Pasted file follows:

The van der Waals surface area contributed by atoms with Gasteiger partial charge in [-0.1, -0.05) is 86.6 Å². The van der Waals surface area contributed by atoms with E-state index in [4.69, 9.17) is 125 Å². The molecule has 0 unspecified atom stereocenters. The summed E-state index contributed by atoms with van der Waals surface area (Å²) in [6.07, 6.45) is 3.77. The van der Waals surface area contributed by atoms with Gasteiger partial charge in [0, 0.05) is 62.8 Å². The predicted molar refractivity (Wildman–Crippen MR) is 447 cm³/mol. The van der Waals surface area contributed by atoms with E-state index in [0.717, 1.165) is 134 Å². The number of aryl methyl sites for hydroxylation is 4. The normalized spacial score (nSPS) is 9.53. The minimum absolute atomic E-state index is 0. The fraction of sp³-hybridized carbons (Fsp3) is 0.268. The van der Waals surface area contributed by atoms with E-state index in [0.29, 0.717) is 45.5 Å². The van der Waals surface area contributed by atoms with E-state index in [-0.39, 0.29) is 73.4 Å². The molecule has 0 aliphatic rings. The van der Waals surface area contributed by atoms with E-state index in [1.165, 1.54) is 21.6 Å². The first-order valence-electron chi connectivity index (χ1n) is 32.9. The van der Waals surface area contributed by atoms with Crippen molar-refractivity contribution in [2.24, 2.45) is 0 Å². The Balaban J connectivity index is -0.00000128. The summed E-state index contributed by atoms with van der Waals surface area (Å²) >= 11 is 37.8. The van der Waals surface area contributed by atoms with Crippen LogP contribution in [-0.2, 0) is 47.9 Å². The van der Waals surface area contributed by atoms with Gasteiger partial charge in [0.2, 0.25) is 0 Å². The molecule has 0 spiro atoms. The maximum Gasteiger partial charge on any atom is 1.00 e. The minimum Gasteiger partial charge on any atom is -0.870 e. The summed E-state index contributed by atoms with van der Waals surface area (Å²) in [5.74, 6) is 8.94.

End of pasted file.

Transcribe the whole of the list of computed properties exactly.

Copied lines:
The van der Waals surface area contributed by atoms with Gasteiger partial charge in [-0.1, -0.05) is 86.6 Å². The van der Waals surface area contributed by atoms with E-state index in [4.69, 9.17) is 125 Å². The molecule has 0 unspecified atom stereocenters. The summed E-state index contributed by atoms with van der Waals surface area (Å²) in [6.07, 6.45) is 3.77. The van der Waals surface area contributed by atoms with Gasteiger partial charge in [0, 0.05) is 62.8 Å². The predicted molar refractivity (Wildman–Crippen MR) is 447 cm³/mol. The van der Waals surface area contributed by atoms with E-state index in [0.717, 1.165) is 134 Å². The number of aryl methyl sites for hydroxylation is 4. The normalized spacial score (nSPS) is 9.53. The minimum absolute atomic E-state index is 0. The fraction of sp³-hybridized carbons (Fsp3) is 0.268. The van der Waals surface area contributed by atoms with E-state index in [0.29, 0.717) is 45.5 Å². The van der Waals surface area contributed by atoms with E-state index in [-0.39, 0.29) is 73.4 Å². The molecule has 0 aliphatic rings. The van der Waals surface area contributed by atoms with E-state index in [1.165, 1.54) is 21.6 Å². The first-order valence-electron chi connectivity index (χ1n) is 32.9. The van der Waals surface area contributed by atoms with Crippen molar-refractivity contribution in [2.24, 2.45) is 0 Å². The Balaban J connectivity index is -0.00000128. The summed E-state index contributed by atoms with van der Waals surface area (Å²) >= 11 is 37.8. The van der Waals surface area contributed by atoms with Crippen LogP contribution in [-0.2, 0) is 47.9 Å². The van der Waals surface area contributed by atoms with Gasteiger partial charge in [0.2, 0.25) is 0 Å². The molecule has 0 spiro atoms. The maximum Gasteiger partial charge on any atom is 1.00 e. The minimum Gasteiger partial charge on any atom is -0.870 e. The summed E-state index contributed by atoms with van der Waals surface area (Å²) in [5.74, 6) is 8.94.